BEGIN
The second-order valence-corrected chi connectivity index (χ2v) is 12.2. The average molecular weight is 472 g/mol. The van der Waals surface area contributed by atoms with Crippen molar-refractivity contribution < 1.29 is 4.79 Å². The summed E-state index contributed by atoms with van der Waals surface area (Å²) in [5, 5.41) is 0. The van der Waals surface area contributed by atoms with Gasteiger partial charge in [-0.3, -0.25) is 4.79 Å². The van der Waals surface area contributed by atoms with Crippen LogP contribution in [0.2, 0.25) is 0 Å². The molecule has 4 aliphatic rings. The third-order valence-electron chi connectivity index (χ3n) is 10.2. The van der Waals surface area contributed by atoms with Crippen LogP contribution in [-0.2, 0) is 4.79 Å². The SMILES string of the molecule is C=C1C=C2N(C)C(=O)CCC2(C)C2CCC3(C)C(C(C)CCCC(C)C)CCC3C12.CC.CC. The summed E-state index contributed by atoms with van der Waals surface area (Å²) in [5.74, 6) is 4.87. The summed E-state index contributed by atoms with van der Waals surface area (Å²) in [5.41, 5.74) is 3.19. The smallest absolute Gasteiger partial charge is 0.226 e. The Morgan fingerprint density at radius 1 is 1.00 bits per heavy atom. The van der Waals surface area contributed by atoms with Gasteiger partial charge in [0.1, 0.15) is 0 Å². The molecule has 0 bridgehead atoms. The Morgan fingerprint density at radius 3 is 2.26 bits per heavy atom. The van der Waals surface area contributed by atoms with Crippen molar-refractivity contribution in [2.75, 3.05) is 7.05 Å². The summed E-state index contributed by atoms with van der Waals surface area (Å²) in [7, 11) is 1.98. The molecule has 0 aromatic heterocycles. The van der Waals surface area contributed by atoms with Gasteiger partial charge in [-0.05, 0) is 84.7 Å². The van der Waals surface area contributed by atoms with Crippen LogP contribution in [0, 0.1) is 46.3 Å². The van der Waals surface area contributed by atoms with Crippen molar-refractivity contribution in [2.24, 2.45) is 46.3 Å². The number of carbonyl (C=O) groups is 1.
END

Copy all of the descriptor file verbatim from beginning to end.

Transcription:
The second-order valence-corrected chi connectivity index (χ2v) is 12.2. The average molecular weight is 472 g/mol. The van der Waals surface area contributed by atoms with Crippen molar-refractivity contribution < 1.29 is 4.79 Å². The summed E-state index contributed by atoms with van der Waals surface area (Å²) in [5, 5.41) is 0. The van der Waals surface area contributed by atoms with Gasteiger partial charge in [-0.3, -0.25) is 4.79 Å². The van der Waals surface area contributed by atoms with Crippen LogP contribution in [0.2, 0.25) is 0 Å². The molecule has 4 aliphatic rings. The third-order valence-electron chi connectivity index (χ3n) is 10.2. The van der Waals surface area contributed by atoms with Crippen LogP contribution in [-0.2, 0) is 4.79 Å². The SMILES string of the molecule is C=C1C=C2N(C)C(=O)CCC2(C)C2CCC3(C)C(C(C)CCCC(C)C)CCC3C12.CC.CC. The summed E-state index contributed by atoms with van der Waals surface area (Å²) in [5.74, 6) is 4.87. The summed E-state index contributed by atoms with van der Waals surface area (Å²) in [5.41, 5.74) is 3.19. The smallest absolute Gasteiger partial charge is 0.226 e. The Morgan fingerprint density at radius 1 is 1.00 bits per heavy atom. The van der Waals surface area contributed by atoms with Gasteiger partial charge in [0.1, 0.15) is 0 Å². The molecule has 0 bridgehead atoms. The Morgan fingerprint density at radius 3 is 2.26 bits per heavy atom. The van der Waals surface area contributed by atoms with Crippen molar-refractivity contribution in [2.75, 3.05) is 7.05 Å². The summed E-state index contributed by atoms with van der Waals surface area (Å²) in [7, 11) is 1.98. The molecule has 0 aromatic heterocycles. The van der Waals surface area contributed by atoms with Gasteiger partial charge in [-0.05, 0) is 84.7 Å². The van der Waals surface area contributed by atoms with Crippen LogP contribution in [0, 0.1) is 46.3 Å². The van der Waals surface area contributed by atoms with Crippen molar-refractivity contribution in [2.24, 2.45) is 46.3 Å². The number of carbonyl (C=O) groups is 1.